Sydney Newman, 1963. BBC Archive
Some weeks I scramble to come up with enough material to fill out a topic I've chosen for Historicist, others I compile enough to write a book. The Sydney Newman post falls into the latter category, as I left a lot on the cutting room floor.
One person who wasn't a fan of Newman's powers as CBC's supervising producer of drama during the mid-1950s was Toronto Star television columnist Gordon Sinclair, who, in a January 13, 1955 column, attacked Newman for not producing enough Canadian-written dramas. "Could it be that supervising producer Sydney Newman has too much authority and too little Canadianism? Is this man, nice guy as he is, a Caesar who can accept or reject without argument?” Sinclair noted that Newman had originally been hired by CBC to produce remote broadcasts and wasn't sure how he qualified for his current position. “He is a sincere, conscientious person," wrote Sinclair, "but his only drama background consists of painting the sets for a few productions.” The columnist would have preferred either a CBC veteran like Andrew Allan as overseer, or a decentralized system where each series would have its own producer. By June 1956, Sinclair was happy to pass on news from Newman that 44% of the scripts featured on General Motors Theatre were Canadian (original or adapted).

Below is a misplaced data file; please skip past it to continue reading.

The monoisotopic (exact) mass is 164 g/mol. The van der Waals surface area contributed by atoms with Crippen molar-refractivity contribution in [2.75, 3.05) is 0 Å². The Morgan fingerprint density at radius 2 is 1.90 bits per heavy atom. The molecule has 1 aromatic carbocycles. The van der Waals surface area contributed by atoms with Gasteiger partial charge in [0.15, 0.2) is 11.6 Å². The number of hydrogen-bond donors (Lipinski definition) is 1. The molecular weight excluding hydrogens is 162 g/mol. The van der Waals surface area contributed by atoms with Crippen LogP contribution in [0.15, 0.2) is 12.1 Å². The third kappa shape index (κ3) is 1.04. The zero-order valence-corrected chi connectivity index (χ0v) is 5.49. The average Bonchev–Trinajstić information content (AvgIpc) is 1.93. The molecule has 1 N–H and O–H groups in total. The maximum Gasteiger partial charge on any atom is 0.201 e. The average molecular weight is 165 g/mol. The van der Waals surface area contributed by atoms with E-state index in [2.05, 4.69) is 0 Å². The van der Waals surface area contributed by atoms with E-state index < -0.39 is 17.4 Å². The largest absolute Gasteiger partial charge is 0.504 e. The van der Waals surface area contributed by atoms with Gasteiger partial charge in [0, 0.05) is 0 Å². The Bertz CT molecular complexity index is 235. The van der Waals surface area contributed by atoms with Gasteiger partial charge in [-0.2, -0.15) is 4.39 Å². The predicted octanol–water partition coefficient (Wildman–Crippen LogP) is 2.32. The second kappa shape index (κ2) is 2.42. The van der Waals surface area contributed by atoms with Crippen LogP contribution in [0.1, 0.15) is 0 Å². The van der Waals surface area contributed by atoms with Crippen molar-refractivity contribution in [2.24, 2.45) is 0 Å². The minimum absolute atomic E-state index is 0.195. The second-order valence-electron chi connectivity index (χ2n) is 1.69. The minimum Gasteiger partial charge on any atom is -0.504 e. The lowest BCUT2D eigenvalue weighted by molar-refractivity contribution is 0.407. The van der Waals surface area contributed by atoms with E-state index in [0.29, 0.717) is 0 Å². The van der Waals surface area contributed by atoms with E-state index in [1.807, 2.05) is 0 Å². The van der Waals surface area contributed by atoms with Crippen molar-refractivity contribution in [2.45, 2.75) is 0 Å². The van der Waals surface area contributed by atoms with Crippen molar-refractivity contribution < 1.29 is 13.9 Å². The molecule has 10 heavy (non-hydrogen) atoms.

While working for the BBC, Newman was constantly on the prowl for new writing talent. An article in the March 1, 1966 edition of the Globe and Mail spotlighted one call for fresh talent. His views on the state of drama programming and the quality of writers out there testify to the colourful language he was known for:
Too many drama programs don’t stimulate, provide and excite the imagination. We are too content with evolving a formula for a series, with two or three attractive characters dangling like carrots, leading the donkey public from week to week...the writer is the man...it doesn’t matter if he is a slob, a wife-beater and an uneducated oaf, if he has an ear for dialogue and a feeling for characterization...the fault (with modern British dram) to a large extent lies with the shortage of good, audience-hungry writers.
In a July 28, 1979 column for the Star, Robert Fulford provided a taste of what it was like to be around Newman, by then an advisor to the Canadian Film Development Corporation. “The young filmmakers he advises are grateful to have someone so knowledgeable to help them, but at the same time they learn quite early in any meeting that if he thinks their project is nonsense he’ll tell them so, bluntly.” This bluntness extended to personal situations—Newman could be abrupt if a conversation bored him. Fulford related a conversation with Newman and one other, where Fulford discussed the need for a Canadian film museum. Newman turned to the other guest and asked "can we make notes while he talks?"